Your post has brought up some deep thoughts for how I should act. I'm going to go on a fast from politics for a little while and turn the focus on me. See how this goes, see how I feel and go from there.

 

Thank you

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  • 1 month later...

I want to thank everyone again for the advice and JASKN for summing it up so well.

 

It's been a month since I've had a little fast from politics and I can say it has been great. I focused on things that were more important to me. It made me think more about my life and how it hasn't really gained from my actions. It really hasn't been helping my life, mostly distracting from meaningful productiveness.

 

When I really look at the way I am, I think I was really seeking too much validation from others. Looking for their approval, looking to win them over and hoping to garner some value from that. It seems so much more shallow now.

 

I also think reading "Virtue of Selfishness" helped too in particular to trading and whether I was trading down my time. As much as politics seems to be going in the wrong direction and that annoys me, life needs to be lived.

 

Does Ayn Rand have another book on living ones life that isn't political? I was thinking of giving The Fountainhead another read.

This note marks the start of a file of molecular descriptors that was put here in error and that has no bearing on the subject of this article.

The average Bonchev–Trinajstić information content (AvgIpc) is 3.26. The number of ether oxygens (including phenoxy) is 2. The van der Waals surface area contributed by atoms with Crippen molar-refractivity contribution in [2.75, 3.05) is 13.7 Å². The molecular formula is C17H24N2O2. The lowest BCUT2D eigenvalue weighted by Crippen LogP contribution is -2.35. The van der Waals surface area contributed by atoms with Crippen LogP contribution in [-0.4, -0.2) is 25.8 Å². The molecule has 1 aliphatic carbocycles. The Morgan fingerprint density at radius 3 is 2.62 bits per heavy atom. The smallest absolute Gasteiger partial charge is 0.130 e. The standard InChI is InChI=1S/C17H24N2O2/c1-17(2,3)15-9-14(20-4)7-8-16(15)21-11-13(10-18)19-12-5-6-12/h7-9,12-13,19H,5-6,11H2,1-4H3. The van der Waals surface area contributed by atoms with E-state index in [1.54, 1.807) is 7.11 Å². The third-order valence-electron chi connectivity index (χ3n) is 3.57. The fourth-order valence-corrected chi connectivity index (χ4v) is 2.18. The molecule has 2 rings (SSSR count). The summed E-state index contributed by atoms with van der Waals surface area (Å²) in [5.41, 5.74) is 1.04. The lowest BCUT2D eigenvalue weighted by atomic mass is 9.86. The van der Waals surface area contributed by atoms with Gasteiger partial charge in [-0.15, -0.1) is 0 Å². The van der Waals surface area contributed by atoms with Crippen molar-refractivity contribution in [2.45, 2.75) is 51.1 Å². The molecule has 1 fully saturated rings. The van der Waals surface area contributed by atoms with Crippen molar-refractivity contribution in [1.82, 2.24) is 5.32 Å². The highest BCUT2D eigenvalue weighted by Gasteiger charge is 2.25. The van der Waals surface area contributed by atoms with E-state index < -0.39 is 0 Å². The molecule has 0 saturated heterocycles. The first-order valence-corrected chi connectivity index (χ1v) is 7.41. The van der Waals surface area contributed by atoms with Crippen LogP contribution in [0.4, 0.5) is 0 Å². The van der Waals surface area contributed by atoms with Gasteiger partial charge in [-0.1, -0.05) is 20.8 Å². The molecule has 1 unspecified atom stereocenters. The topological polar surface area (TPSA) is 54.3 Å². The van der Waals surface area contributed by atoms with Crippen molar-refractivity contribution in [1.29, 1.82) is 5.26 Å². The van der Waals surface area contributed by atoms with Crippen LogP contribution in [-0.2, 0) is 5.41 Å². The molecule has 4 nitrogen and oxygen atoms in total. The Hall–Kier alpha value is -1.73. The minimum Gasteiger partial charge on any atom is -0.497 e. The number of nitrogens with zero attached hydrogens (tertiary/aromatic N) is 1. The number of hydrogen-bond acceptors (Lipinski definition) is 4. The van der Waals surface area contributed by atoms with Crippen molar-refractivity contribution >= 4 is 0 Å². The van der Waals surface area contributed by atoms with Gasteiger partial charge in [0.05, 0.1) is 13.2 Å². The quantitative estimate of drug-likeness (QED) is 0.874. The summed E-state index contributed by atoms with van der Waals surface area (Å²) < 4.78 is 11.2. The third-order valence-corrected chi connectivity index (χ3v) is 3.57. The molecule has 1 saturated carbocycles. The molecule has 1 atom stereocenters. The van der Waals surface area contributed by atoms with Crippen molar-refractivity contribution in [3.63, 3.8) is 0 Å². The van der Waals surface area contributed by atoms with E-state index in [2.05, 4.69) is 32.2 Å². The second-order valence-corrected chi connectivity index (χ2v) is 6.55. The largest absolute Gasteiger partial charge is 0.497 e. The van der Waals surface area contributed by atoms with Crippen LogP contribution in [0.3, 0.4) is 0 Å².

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I want to thank everyone again for the advice and JASKN for summing it up so well.

 

It's been a month since I've had a little fast from politics and I can say it has been great. I focused on things that were more important to me. It made me think more about my life and how it hasn't really gained from my actions. It really hasn't been helping my life, mostly distracting from meaningful productiveness.

 

When I really look at the way I am, I think I was really seeking too much validation from others. Looking for their approval, looking to win them over and hoping to garner some value from that. It seems so much more shallow now.

 

I also think reading "Virtue of Selfishness" helped too in particular to trading and whether I was trading down my time. As much as politics seems to be going in the wrong direction and that annoys me, life needs to be lived.

 

Does Ayn Rand have another book on living ones life that isn't political? I was thinking of giving The Fountainhead another read.

 

The Fountaindead is a great place to go.

 

I would recommend "Understanding Objectivism".  I have not read the book but the lecture series in stellar and discounted.  While it does get to politics since it is the whole philosophy the first half is focused on the individual.  By the time you get to Rights and Politics it is just applying individual ethics socially and I bet would still fit what your looking for.